Read more...

Status panel for the Rack Box project

To get a sense of that was happening in the rack box project, and to be able to manually control stuff, I built a status panel that I had on my desk in the old apartment. It had LEDs, push-buttons and switches for pretty much everything in the rack box; lights, alarms, fan, mute etc. It was made of a desk box with an aluminium front plate, which made it pretty sturdy.

Read more...

Mood light using 3W Prolight RGB LED

This mood light consists of a Prolight RGB 3W LED, a heat sink and four rubber feet. The four rubber feet form a base on which e.g. a glass ball, or something else transparent can be placed. It will be lit up by the LED and looks pretty cool. Powered by: 5V.

Read more...

Production line stop alarm

This module was built for a production line at my previous workplace, its purpose was to serve as a single alarm system controller for an entire production line. It monitored up to eight machines, each with its own alarm timer. If an alarm was triggered; a one second signal was given with the horn. That input would then be muted, and not give any more alarm until the current alarm situation had been cleared for a minimum of seven seconds.

Read more...

Light sensor with LED display

This module measures light intensity and shows it on a scale from 0 to 782 on the LED display. By multiplying that value with 5, and then divide by 127 you get the light intensity in µW/cm2. If the light intensity rises over or falls below (configurable) the set point; the output activates, with a hysteresis of +-25. The module has two outputs; a constant and a pulse. The constant output can be used to drive e.g. a relay, while the pulse can communicate with other equipment. Powered by: 9-24V.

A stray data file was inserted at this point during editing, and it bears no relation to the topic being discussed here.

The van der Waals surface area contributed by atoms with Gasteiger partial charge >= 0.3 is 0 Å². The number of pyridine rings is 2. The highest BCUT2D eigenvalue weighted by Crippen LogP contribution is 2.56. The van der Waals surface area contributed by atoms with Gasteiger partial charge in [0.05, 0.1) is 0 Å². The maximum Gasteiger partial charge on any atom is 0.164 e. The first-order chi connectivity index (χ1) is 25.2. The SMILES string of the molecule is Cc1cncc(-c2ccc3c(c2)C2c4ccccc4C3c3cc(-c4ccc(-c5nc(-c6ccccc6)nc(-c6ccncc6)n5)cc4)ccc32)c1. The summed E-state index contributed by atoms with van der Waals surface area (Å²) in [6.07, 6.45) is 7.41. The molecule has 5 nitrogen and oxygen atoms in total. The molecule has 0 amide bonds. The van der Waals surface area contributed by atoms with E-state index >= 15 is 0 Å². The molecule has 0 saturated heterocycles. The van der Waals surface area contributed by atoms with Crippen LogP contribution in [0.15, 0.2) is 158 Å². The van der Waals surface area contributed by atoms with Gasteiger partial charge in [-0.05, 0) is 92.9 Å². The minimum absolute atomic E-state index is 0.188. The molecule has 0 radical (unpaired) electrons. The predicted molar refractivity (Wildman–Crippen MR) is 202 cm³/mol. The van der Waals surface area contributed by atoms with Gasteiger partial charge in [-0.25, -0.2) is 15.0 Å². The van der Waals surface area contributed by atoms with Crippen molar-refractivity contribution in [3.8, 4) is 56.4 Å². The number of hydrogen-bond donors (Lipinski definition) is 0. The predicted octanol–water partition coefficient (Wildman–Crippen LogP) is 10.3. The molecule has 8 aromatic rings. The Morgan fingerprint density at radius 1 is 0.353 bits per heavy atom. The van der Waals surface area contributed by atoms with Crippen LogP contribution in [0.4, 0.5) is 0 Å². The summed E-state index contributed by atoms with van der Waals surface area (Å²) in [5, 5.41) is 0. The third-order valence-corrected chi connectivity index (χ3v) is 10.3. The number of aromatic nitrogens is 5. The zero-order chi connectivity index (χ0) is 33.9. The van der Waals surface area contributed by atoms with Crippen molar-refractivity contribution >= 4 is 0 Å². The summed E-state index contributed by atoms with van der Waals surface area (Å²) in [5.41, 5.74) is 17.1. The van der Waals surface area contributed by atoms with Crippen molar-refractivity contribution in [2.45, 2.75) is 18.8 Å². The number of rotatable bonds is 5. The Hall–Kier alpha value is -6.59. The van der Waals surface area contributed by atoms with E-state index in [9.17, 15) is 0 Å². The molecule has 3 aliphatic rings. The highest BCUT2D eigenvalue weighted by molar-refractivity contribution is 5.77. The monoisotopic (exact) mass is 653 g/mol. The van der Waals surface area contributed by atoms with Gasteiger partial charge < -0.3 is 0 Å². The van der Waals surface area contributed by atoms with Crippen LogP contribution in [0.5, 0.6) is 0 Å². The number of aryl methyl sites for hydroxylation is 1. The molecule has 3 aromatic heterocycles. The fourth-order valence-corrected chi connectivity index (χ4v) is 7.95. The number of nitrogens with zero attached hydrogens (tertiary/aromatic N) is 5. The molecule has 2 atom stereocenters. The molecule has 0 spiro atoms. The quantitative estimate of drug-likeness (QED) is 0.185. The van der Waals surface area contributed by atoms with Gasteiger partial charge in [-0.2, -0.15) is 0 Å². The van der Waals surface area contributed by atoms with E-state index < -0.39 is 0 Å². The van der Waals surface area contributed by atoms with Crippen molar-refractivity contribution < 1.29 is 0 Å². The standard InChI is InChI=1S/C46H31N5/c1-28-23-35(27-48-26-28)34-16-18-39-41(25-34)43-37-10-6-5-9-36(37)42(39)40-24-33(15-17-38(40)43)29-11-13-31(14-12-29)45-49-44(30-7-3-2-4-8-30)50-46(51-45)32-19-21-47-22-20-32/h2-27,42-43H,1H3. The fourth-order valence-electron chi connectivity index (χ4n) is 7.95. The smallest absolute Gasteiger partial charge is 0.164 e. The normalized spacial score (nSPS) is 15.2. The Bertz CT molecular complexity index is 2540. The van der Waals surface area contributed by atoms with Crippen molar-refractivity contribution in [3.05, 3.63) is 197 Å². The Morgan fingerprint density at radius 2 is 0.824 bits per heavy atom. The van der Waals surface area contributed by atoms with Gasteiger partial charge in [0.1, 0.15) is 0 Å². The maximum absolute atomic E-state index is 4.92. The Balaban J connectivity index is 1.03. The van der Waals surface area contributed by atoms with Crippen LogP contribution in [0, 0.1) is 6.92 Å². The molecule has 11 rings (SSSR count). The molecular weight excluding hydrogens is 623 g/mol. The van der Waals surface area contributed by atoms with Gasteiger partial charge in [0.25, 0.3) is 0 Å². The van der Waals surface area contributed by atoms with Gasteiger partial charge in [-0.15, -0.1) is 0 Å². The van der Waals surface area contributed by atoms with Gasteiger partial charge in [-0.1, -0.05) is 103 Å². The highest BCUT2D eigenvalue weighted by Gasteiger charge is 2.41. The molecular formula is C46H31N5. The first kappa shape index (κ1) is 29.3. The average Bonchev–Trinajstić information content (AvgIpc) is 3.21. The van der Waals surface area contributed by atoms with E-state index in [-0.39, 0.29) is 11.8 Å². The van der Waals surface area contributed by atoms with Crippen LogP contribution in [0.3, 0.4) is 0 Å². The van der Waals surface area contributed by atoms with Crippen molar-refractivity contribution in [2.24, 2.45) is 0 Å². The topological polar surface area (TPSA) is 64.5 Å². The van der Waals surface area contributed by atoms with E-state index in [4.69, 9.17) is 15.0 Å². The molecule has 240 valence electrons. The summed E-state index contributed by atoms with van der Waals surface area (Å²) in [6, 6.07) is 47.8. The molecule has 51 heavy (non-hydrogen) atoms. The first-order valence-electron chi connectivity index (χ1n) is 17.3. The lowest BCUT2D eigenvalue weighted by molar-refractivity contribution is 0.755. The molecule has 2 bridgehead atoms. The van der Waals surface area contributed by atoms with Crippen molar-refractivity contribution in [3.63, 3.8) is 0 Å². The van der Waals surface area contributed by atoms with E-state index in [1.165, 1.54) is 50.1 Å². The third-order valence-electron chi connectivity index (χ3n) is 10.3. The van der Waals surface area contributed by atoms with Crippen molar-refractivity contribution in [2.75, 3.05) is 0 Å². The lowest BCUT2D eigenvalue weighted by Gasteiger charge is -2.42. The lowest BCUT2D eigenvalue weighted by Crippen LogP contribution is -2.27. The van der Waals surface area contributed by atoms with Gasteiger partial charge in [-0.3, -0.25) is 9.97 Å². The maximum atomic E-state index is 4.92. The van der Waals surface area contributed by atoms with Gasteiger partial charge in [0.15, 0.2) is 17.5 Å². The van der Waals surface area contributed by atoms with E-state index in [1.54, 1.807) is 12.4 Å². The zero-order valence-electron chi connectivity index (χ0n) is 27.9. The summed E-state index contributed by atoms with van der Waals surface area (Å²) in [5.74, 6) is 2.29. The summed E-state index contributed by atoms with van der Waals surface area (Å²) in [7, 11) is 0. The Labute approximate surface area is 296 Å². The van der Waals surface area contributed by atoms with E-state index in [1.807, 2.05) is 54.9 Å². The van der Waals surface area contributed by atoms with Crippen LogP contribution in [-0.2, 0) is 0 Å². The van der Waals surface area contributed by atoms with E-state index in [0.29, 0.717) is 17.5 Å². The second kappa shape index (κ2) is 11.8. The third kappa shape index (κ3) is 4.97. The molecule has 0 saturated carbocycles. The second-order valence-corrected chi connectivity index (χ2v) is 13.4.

Read more...

Module heartbeat monitor with 6 inputs

When my rack box project started filling up with modules, I needed (or rather wanted) a way of monitoring that they were running and doing what they were suppose to. I tried monitoring the fuses (1) (2), but that just wasn’t practical. I needed a way to know that the modules were not only powered, but running. This module does just that.

Read more...

Power supply and fuse monitoring module

This was the first AVR microcontroller module I ever built, it was made for and installed in the rack box project. As the name suggests it monitored that the essentials were OK, that means power supplies, fuses and communication. It used optocouplers to detect if the 5 or 12 V power supply failed, but depended on other modules for the fuse, emergency supply and communication failure.

Read more...

Lync presence (busy) light with navigation LEDs

This is my second generation Lync light, I built the first one back in May 2016. It worked fine, but it only had three 5 mm LEDs. People who knew about the module noticed, but a lot of people didn’t, so it did not have the effect I was looking for. That’s why I decided upgrade it, and this time use bigger and brighter lights! I found a pair of maritime navigation lights on eBay that were small enough to fit on the top of the enclosure. They are much harder to miss, than the LEDs :) I still use the same Arduino firmware and bridge software as before, just upgraded the hardware.

Read more...

Electronic switch with 4 channels and voltage regulator

I used to have a very small apartment, and in that apartment I made a lot of the LED lights myself. To make it easier to control and power them I also built this electronic light switch. With a voltage regulator, and large heat-sink, it took 9 to 24 volts in; and gave out four channels of 5 volts. I used dual-color red and green LEDs to show the state of each output, and push-buttons to toggle them. After 10 seconds on inactivity the LEDs would turn off. The maximum load pr. channel were 500mA, not a lot but enough to drive some LEDs.

Read more...

Showing rows 1 to 15 of total 40.